William and Mary tables often exhibit wonderful uses of veneer of both domestic woods (England) and exotics. This table was no exception but a later darkened finish obscured the wood. Once that layer was removed, the subtle color of olive and ash was once again visible under a thin, light-colored French polish.
Asian lacquer work is usually quite impervious to attack but in this case, the abuse of being used daily as a coffee table may have been one attack too many! The lacquer was still good though dull but the substrate was delaminating with many (many!) losses. After gluing down the substrate with an acrylic consolidant (B-72), the losses were filled with a putty, also acrylic and removeable. The inpainting was quite a challenge and time consuming but in the end very worthwhile.
The restoration of this clock was done in two parts: the case was restored and finished but the missing bird was left to do five years later when funds were available. All that had been left of the missing bird were the talons (sepia box). Having little to go on, we had the freedom to pick whatever we liked. The client did not want an eagle so I showed some examples of phoenix, came up with a drawing, and scaled it in various sizes until we arrived at something that looked right. This is from a drawing in Wallace Nutting's "Furniture Treasury." Though we did not know it at the time, the phoenix is an ancient allegory for Time as it resurrects itself from its own ashes every 500 years, a perfect symbol for a clock!
English grandfathers clock, circa 1800
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Hepplewhite grandfather's clock, circa 1820, English
The mantle clock was missing its pediment and feet though an outline and vestiges of glue could be seen on the top and bottom of the case.The owner of this object wanted to present it in its original form. Pillar-and-scroll clocks by Eli and Samuel Terry are sought after antiques and the Metropolitan Museum of Art in New York has one just like this, complete with pediment and legs. Examination of that object allowed me to do a drawing and make the appropriate replacements. The original lock and escutcheon were also missing so I fabricated new ones.
Clocks, more than any other piece of furniture, lose their feet. When the cord holding up a clock weight breaks and the weight falls, it breaks out the bottom of the clock, feet and all. Rather than reglue the broken parts together, some "restorers" come up with alternate designs, losing many of the original components… and much of its value! We are then left guessing what was there. This is where it is necessary to research and find examples of the same or similar designs to make a replacement that is correct for the style and age of the object. It should be finished to match the original but, upon close inspection, should not "fool" anyone into thinking it is original.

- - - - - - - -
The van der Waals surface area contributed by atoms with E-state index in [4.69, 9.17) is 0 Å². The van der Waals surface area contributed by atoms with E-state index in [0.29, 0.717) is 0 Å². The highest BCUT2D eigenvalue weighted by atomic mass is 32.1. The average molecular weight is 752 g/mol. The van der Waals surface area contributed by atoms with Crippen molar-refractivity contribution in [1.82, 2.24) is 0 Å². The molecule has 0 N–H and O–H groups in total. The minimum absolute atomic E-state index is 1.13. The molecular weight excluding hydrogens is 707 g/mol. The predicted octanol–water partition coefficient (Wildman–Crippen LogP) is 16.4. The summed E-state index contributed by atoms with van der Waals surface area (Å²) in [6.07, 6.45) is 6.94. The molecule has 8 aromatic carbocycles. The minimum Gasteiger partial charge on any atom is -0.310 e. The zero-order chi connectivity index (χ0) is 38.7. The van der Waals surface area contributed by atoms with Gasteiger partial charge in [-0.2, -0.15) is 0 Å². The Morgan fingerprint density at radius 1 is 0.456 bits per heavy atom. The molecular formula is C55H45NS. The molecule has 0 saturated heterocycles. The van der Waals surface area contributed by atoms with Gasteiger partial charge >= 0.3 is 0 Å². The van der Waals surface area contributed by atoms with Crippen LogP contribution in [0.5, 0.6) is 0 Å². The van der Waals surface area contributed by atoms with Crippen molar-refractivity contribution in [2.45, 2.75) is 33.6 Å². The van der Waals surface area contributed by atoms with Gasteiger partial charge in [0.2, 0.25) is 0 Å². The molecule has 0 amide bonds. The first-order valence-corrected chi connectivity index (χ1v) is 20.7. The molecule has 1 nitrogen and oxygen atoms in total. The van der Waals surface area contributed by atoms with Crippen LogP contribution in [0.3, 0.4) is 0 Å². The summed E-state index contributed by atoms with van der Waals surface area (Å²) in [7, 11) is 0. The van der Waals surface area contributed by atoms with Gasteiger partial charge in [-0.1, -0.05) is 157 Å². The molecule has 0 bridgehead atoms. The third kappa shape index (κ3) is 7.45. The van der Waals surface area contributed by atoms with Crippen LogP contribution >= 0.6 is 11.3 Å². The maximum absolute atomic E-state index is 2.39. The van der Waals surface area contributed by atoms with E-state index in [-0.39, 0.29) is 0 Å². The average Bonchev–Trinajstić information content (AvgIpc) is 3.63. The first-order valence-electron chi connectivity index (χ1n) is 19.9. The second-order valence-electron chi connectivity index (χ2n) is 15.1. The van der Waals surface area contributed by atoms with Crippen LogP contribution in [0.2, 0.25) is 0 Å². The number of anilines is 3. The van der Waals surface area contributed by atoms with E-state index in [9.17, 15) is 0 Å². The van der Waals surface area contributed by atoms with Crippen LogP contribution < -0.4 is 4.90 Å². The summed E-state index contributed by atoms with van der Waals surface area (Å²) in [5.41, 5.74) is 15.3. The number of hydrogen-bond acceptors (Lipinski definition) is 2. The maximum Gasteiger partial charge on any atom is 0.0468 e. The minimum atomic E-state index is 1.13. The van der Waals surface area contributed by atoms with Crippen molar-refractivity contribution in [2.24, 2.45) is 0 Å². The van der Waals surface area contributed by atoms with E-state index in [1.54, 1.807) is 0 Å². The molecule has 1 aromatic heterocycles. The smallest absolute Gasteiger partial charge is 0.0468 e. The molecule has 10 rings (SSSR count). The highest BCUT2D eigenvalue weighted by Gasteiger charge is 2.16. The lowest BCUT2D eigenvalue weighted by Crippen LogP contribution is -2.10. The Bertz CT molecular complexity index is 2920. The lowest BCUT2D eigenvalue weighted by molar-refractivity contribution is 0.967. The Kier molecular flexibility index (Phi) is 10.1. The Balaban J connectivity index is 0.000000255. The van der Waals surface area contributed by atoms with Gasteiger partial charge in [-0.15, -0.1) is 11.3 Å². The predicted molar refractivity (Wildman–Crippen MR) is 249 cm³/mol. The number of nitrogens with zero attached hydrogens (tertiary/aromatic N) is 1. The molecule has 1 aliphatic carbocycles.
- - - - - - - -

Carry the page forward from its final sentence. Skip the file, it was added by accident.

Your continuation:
Eli and Samuel Terry pillar-and-scroll clock, circa 1820, Plymouth Ct. (works removed)
This wonderful clock had fallen due to a failure of the joint between the waist and base, a common problem on clocks. Seasonal changes in humidity cause the wood to expand and contract but when there is cross-grain construction as between the sides of the waist and the molding, the glue line eventually fails… with catastrophic results! While all the original wood could be glued back together, the glass had to be replaced. I salvage old glass with its wavy and seeded character to use for just these situations. Fortunately, the clockworks suffered not a bit, though twenty pounds of weights did quite a number on the lower case. All standing clocks should be fastened to the wall to prevent the clock from falling.
English Queen Anne card table, circa 1720, walnut
American slant front desk, circa 1780, walnut
Apart from repairing the usual wood losses and wear on the drawer runners, this early desk needed appropriate feet, molding, and hardware, as well as complete refinishing. On the bottom right is a "before" picture. Note the ghosts of the original pulls under the later replacements. The escutcheon plates were original though missing some scrollwork. The interior had a shell carved in the prospect door and certain construction details seemed to have a Rhode Island flavor so I used the feet and molding profile from a Townsend chest as a model for these restorations. Researching similar objects helps with recreating lost parts and is part of the restoration process.
A Queen Anne card table with unusual feet came into my shop needing complete restoration from repairing extensive veneer losses to restoring the original height to both back legs. Every attempt was made to keep the original material and shape intact. The additions were spliced on to existing surfaces with epoxy with hide glue as a barrier coating to allow for future retreatment.The new wood was carefully carved to match the existing profile. Tooled leather was substituted for the typical felt playing surface and the finished surfaces were cleaned and polished with French polish (shellac applied with a pad).
Here are some examples of completed furniture treatments